God Favors the Bold - Voices of the Texas Navy - 1836-1845
The Most Complete Book on the Texas Navy Ever Published
Never more than seven ships, always underfunded and sometimes not funded at all...our little navy took the battle to the enemy and effectively turned the Gulf of Mexico into the Gulf of Texas.
Without her navy, Texas might never have won her independence, and certainly wouldn't have been able to keep it.
Yet most Texans know little or nothing about the Texas Navy. If you fall into that group, don't feel too bad. For some reason, Texas historians have rarely ventured out to sea.
So we decided it was high time that the men of the Texas Navy were allowed to raise their voices and tell their stories...in their own words.
We gathered every available first-hand account by the men of the Texas Navy and put them into a single volume.
There has never been a book like this. All hands are on deck to tell their stories.
Battles and wrecks. Mutineers and profiteers. Grogging and flogging. Raiding the Mexican coast and capturing prizes. The vain, mundane, and profane. Bravery, duty and above all, honor.
Here's what's inside:
Excerpts from the journal of Midshipman James Mabry, who served aboard the schooner-of-war San Antonio and sloop-of-war Austin, 1839-1841
The writings of Lieutenant William Tennison - spanning both the first and second Texas Navies. Collected from newspaper accounts, ships logs and Tennison's own experiences. He was the only officer to serve for the entire existence of the Texas Navy, and it was he who delivered the remaining ships to US authorities upon annexation. His papers were primary source material for Alexander Dienst's The Navy of the Republic of Texas, and are published here in their entirety for the first time
RARE - Commodore Edwin W. Moore's "A Brief Synopsis of the Doings of the Texas Navy," defending his acts as commander of the fleet in the controversy with Sam Houston. Published for the first time since 1847
Commodore Moore's two pamphlets relating to the controversy of Texas officers being granted commissions in the United States Navy after annexation. These have never been reprinted till now
George Fuller's "Sketch of the Texas Navy." Fuller served aboard the flagship Austin. He records the daily life of a sailor, the hanging of the San Antonio mutineers and the Battle of Campeche, the only time in history that sailing vessels defeated steam powered warships in battle. It was published in book form in 1935, but there are only two copies in library holdings worldwide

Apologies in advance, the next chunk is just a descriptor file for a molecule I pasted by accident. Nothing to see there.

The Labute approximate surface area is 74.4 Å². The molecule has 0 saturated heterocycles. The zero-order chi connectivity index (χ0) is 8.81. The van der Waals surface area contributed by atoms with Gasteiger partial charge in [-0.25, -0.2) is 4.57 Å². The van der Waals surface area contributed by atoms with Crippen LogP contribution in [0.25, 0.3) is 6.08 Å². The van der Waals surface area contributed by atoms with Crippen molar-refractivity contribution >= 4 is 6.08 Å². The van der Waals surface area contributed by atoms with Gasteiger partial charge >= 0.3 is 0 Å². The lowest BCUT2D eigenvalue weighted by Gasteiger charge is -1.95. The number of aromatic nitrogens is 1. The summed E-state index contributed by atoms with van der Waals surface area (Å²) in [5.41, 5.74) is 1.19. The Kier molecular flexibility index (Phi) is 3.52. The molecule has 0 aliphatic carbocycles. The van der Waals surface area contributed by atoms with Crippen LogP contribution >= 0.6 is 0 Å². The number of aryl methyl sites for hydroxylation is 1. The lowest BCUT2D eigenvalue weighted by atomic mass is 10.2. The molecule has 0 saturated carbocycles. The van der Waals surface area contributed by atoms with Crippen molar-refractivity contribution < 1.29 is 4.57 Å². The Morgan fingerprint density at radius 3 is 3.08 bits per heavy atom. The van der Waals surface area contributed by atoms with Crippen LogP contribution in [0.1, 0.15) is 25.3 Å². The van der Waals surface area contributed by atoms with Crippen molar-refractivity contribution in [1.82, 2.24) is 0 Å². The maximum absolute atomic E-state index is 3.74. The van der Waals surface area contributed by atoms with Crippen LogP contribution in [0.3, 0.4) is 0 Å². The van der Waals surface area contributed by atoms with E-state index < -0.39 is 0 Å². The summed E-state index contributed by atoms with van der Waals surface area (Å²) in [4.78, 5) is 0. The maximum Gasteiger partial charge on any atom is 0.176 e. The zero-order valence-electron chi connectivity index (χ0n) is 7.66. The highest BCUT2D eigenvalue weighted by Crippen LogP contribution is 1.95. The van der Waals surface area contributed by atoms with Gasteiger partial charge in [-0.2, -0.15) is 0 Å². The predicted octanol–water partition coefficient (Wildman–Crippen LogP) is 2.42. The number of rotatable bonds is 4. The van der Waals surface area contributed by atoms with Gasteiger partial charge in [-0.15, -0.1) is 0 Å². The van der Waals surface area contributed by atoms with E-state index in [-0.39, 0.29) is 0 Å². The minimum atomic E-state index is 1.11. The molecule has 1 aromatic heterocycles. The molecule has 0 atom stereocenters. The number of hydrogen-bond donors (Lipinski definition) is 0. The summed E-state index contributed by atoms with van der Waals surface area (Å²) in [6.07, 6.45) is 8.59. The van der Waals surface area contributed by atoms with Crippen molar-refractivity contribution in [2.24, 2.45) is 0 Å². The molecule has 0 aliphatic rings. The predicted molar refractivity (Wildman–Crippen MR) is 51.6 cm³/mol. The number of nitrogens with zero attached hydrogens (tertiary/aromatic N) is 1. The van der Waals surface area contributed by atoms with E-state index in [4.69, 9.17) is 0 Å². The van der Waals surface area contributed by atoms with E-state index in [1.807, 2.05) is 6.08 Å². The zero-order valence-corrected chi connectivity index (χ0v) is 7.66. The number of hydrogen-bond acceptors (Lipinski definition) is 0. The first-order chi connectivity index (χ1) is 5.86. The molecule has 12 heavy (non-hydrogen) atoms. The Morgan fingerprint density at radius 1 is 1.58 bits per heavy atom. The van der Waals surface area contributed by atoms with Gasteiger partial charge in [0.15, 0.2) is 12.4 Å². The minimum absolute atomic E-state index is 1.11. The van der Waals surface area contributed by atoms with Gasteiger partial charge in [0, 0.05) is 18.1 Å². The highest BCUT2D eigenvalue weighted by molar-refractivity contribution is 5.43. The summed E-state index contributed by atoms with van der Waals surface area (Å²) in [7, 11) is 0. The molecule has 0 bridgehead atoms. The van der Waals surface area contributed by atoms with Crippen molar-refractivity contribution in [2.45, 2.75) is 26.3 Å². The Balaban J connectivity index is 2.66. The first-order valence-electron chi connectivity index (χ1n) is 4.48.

Cornelius Cox's account of the cruise of the San Jacinto in 1839. Cox was the brother-in-law of General Sidney Sherman, who was able to secure him an appointment as a midshipman at the age of 14. This is the first time it has been published in book form
The Journal of Alfred Walke for April of 1843. Walke served aboard the sloop-of-war Austin. His journal details the courts-martial and punishment of mutineers. First time in book form
S. W. Cushing's account of the first Texas Navy as a midshipman aboard the Liberty. Cushing joined the Texian cause at New Orleans in January of 1836. Cushing hoisted the first Texas flag to fly over a vessel...a flag that had been used at the Siege of Bexar the previous December. Details all of the earliest engagements, including the capture of the Pelicano. Cushing briefly left the naval service to fight with the first regiment of volunteers at the Battle of San Jacinto, and gives a detailed account of the battle
- Various cruise and incident reports, including the fall 1837 cruise of the Brutus and Invincible, in which Thompson's fleet menaced the Mexican coast...and even claimed Cozumel for Texas.
Time to weigh anchor and order your copy.
- God Favors the Bold - Voices of the Texas Navy compiled and edited by Michelle M. Haas
- Standard Edition Hardcover
- Satin Finish Jacket
- 416 pages
- Allow two weeks for shipping.
- Shipping for your entire order is 5 dollars, anywhere in the United States.
- Your book will be packed the old fashioned way, in an actual box. No cheap book mailers.
We will gladly buy it back if you decide you don't want it anymore. There's no time limit on that.
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